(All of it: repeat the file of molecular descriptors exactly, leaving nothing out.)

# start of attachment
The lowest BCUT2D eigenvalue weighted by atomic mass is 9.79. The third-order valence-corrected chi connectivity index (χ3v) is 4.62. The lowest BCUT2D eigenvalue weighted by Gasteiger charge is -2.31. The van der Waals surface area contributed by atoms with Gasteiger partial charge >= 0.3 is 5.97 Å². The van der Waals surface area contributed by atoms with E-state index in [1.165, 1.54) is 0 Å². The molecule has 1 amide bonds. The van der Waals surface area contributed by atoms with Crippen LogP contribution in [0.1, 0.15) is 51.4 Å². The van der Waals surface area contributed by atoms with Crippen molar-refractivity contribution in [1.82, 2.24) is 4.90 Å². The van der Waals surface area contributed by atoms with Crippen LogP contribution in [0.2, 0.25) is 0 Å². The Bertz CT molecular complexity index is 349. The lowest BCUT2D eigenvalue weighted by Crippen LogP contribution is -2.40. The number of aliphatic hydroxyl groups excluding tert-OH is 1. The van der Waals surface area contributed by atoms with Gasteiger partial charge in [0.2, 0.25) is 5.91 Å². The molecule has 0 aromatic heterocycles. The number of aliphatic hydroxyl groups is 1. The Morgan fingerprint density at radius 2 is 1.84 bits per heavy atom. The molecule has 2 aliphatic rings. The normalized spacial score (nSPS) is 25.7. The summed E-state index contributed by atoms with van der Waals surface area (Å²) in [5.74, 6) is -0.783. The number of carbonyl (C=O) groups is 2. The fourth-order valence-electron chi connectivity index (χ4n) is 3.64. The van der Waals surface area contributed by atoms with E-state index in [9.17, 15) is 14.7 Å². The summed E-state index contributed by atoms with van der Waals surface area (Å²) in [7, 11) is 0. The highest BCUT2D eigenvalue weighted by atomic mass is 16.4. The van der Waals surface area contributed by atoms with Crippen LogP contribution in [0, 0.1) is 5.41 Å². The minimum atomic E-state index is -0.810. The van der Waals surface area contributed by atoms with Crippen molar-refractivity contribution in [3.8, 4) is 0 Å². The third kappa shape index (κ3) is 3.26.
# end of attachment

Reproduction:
The lowest BCUT2D eigenvalue weighted by atomic mass is 9.79. The third-order valence-corrected chi connectivity index (χ3v) is 4.62. The lowest BCUT2D eigenvalue weighted by Gasteiger charge is -2.31. The van der Waals surface area contributed by atoms with Gasteiger partial charge >= 0.3 is 5.97 Å². The van der Waals surface area contributed by atoms with E-state index in [1.165, 1.54) is 0 Å². The molecule has 1 amide bonds. The van der Waals surface area contributed by atoms with Crippen LogP contribution in [0.1, 0.15) is 51.4 Å². The van der Waals surface area contributed by atoms with Crippen molar-refractivity contribution in [1.82, 2.24) is 4.90 Å². The van der Waals surface area contributed by atoms with Crippen LogP contribution in [0.2, 0.25) is 0 Å². The Bertz CT molecular complexity index is 349. The lowest BCUT2D eigenvalue weighted by Crippen LogP contribution is -2.40. The number of aliphatic hydroxyl groups excluding tert-OH is 1. The van der Waals surface area contributed by atoms with Gasteiger partial charge in [0.2, 0.25) is 5.91 Å². The molecule has 0 aromatic heterocycles. The number of aliphatic hydroxyl groups is 1. The Morgan fingerprint density at radius 2 is 1.84 bits per heavy atom. The molecule has 2 aliphatic rings. The normalized spacial score (nSPS) is 25.7. The summed E-state index contributed by atoms with van der Waals surface area (Å²) in [5.74, 6) is -0.783. The number of carbonyl (C=O) groups is 2. The fourth-order valence-electron chi connectivity index (χ4n) is 3.64. The van der Waals surface area contributed by atoms with E-state index in [9.17, 15) is 14.7 Å². The summed E-state index contributed by atoms with van der Waals surface area (Å²) in [7, 11) is 0. The highest BCUT2D eigenvalue weighted by atomic mass is 16.4. The van der Waals surface area contributed by atoms with Crippen LogP contribution in [0, 0.1) is 5.41 Å². The minimum atomic E-state index is -0.810. The van der Waals surface area contributed by atoms with Crippen molar-refractivity contribution in [3.8, 4) is 0 Å². The third kappa shape index (κ3) is 3.26.